M. Scott Carter reports on politics, legislation and other issues from the State Capitol.
A bill that creates a commission to evaluate state tax incentives won’t include oversight from the state auditor’s office, Speaker of House Jeff Hickman said Wednesday.
Authored by Hickman, R-Fairview, House Bill 2182 would add a new level of oversight to Oklahoma’s tax incentive system. The bill would create a seven-member Incentive Evaluation Commission charged with reviewing incentives every four years.
Members of the commission would include the director of the Office of Management and Enterprise Services, the state treasurer, the secretary of the Oklahoma Department of Commerce and the chairman of the Oklahoma Tax Commission. The incentive commission would also include an economist representing an Oklahoma institution of higher education, the president of the Oklahoma Professional Economic Development Council and a layperson.
Language in the bill would allow the commission to contract with a private company or academic institution to “assist with evaluation of each incentive.”
But state Auditor and Inspector Gary Jones said there was no good reason to hire outside help to review tax incentives. Instead, Jones said, the commission should use his office.
For several weeks now, Jones has lobbied lawmakers to change the bill and have the auditor and inspector’s office perform the evaluations.
“Virtually every other state has the state auditor doing this,” Jones said. “It’s OK to have a subcommittee approve it and it’s OK to have the commission set the criteria, but you need a neutral set of eyes reviewing them (tax incentives).”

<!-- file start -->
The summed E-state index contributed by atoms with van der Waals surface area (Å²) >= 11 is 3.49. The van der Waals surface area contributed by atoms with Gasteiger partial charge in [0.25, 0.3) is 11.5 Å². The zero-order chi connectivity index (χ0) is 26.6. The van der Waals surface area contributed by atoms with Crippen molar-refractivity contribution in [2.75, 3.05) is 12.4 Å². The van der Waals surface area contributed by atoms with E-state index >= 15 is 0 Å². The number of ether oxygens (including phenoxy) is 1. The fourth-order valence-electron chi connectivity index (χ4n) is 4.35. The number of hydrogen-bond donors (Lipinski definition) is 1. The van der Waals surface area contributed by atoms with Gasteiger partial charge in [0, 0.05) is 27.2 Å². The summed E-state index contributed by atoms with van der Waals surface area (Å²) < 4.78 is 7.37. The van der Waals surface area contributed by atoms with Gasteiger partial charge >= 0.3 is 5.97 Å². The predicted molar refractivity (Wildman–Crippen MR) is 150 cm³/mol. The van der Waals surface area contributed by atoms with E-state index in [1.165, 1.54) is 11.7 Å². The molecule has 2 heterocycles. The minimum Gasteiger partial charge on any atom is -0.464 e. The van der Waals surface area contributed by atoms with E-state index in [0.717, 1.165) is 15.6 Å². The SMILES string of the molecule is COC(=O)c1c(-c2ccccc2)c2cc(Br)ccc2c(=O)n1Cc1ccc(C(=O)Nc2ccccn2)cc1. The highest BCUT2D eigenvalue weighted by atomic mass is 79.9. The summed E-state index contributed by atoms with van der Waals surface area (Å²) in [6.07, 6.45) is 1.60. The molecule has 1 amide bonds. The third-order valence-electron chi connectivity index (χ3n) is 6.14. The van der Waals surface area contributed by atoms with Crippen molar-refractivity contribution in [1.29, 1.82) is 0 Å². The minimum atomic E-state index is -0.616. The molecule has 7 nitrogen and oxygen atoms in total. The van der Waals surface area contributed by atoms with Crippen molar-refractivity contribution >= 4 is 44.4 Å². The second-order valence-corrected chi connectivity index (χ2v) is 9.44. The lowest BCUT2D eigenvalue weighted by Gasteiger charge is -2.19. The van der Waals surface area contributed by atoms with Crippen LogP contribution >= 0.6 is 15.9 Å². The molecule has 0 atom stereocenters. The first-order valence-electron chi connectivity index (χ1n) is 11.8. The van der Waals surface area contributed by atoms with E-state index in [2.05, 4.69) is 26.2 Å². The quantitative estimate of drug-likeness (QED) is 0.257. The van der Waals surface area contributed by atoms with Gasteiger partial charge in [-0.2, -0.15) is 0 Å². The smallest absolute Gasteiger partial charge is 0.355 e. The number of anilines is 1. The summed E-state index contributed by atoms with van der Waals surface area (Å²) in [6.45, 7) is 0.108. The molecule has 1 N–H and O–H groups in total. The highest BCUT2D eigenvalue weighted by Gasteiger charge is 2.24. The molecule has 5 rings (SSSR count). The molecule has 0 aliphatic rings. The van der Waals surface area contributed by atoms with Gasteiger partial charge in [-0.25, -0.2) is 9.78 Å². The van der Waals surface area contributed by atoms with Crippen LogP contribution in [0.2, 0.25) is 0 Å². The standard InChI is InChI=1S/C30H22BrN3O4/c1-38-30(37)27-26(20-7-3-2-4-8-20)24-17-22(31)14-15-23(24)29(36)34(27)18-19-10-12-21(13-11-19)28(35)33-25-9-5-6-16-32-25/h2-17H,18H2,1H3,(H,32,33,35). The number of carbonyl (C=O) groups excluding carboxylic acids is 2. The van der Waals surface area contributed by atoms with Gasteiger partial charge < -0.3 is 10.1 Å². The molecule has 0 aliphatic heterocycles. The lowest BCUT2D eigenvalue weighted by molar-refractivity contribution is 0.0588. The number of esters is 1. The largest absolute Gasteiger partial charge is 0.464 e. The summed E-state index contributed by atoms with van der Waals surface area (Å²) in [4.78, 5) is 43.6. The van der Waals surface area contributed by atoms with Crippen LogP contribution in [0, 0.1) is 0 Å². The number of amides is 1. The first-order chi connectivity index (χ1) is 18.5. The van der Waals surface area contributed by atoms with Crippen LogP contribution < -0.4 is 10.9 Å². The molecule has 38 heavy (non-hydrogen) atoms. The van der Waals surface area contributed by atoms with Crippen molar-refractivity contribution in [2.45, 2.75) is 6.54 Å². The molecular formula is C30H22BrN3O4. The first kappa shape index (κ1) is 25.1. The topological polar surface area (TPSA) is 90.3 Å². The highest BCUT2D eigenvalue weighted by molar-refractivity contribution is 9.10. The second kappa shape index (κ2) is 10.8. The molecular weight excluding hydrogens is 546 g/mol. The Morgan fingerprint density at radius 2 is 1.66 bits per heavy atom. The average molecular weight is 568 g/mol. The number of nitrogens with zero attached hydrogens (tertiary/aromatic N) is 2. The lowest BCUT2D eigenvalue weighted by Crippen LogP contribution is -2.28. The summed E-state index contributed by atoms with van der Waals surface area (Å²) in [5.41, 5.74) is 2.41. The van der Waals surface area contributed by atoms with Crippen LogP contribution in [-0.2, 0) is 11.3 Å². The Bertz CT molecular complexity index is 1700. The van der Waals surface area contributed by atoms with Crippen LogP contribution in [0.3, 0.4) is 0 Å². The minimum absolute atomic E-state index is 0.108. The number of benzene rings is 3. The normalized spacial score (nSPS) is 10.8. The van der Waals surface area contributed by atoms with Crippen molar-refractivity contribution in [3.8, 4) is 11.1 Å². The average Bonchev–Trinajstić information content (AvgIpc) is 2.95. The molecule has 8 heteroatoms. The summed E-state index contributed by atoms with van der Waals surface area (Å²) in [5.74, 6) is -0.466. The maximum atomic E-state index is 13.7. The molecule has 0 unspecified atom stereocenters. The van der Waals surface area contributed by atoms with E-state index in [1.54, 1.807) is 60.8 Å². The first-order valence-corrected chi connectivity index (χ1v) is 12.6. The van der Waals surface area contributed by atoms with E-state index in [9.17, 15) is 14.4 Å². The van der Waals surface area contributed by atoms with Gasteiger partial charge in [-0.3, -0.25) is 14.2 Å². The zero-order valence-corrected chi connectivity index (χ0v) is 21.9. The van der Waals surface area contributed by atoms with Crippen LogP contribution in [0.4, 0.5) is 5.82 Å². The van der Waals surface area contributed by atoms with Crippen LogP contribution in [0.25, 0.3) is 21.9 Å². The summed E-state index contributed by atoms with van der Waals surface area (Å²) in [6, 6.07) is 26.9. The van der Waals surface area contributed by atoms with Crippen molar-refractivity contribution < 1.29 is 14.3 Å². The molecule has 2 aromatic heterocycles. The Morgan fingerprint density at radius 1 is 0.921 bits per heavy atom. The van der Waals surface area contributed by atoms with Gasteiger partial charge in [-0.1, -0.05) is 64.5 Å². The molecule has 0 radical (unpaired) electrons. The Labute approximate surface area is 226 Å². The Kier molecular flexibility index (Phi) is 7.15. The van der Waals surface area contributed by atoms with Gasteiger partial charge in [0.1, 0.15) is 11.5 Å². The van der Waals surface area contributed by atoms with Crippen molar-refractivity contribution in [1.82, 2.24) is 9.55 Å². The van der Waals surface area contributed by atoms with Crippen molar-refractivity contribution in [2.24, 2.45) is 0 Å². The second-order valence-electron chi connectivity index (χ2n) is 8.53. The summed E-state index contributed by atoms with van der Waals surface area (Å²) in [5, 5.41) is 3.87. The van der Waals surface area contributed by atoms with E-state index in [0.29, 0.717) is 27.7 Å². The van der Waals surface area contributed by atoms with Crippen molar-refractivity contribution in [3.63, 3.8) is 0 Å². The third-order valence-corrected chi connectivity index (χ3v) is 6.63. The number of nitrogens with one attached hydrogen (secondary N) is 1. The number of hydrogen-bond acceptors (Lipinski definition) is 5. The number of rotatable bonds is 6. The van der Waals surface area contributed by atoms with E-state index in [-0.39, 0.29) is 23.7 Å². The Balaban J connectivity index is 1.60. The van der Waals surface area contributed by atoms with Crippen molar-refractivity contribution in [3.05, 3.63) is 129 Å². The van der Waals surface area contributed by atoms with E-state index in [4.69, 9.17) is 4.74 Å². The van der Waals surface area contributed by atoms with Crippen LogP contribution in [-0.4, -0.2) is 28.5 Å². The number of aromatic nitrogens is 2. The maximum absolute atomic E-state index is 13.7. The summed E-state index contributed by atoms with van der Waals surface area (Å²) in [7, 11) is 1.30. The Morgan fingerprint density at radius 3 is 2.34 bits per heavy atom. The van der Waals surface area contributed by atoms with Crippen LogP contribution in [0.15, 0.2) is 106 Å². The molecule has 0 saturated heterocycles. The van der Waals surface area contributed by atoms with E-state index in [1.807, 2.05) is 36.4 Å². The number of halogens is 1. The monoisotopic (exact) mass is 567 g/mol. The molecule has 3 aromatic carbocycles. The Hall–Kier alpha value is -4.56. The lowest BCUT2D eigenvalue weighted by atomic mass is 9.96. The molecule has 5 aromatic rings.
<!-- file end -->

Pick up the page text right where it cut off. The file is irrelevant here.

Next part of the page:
The bill comes in wake of a reported dispute between the auditor and the office of State Treasurer Ken Miller over bidding practices by the state pension commission.
“I want to take politics out of the bill,” Hickman said, without elaborating.
An amendment to HB 2182 would require the auditor and inspector’s office to perform the evaluations. That amendment, authored by state Rep. Mike Ritze, R-Broken Arrow, would replace the outside contractor with the auditor’s office.
Ritze said he wrote the amendment because there was no need to pay for outside help when the state was facing a $611 million budget shortfall.
“Why do we have to pay some outside auditor that’s going to charge an enormous amount of money?” Ritze said. “Our auditor has all the resources to do this.”
Using the state auditor’s office, Ritze said, makes evaluations more transparent.
“We need to make sure that anything we do when it comes to the people’s money has good oversight by statewide elected officials,” Ritze said.
Still, while Jones and Ritze have pushed for changes to the measure, Hickman, the House Speaker, said it’s doubtful the auditor’s office would be included in the final version of the measure. Instead, Hickman said he would amend the bill to remove all statewide elected officials from the commission and replace them with business and industry officials who haven’t received any incentives.
Hickman said the measure could be heard by the full House as early as Wednesday.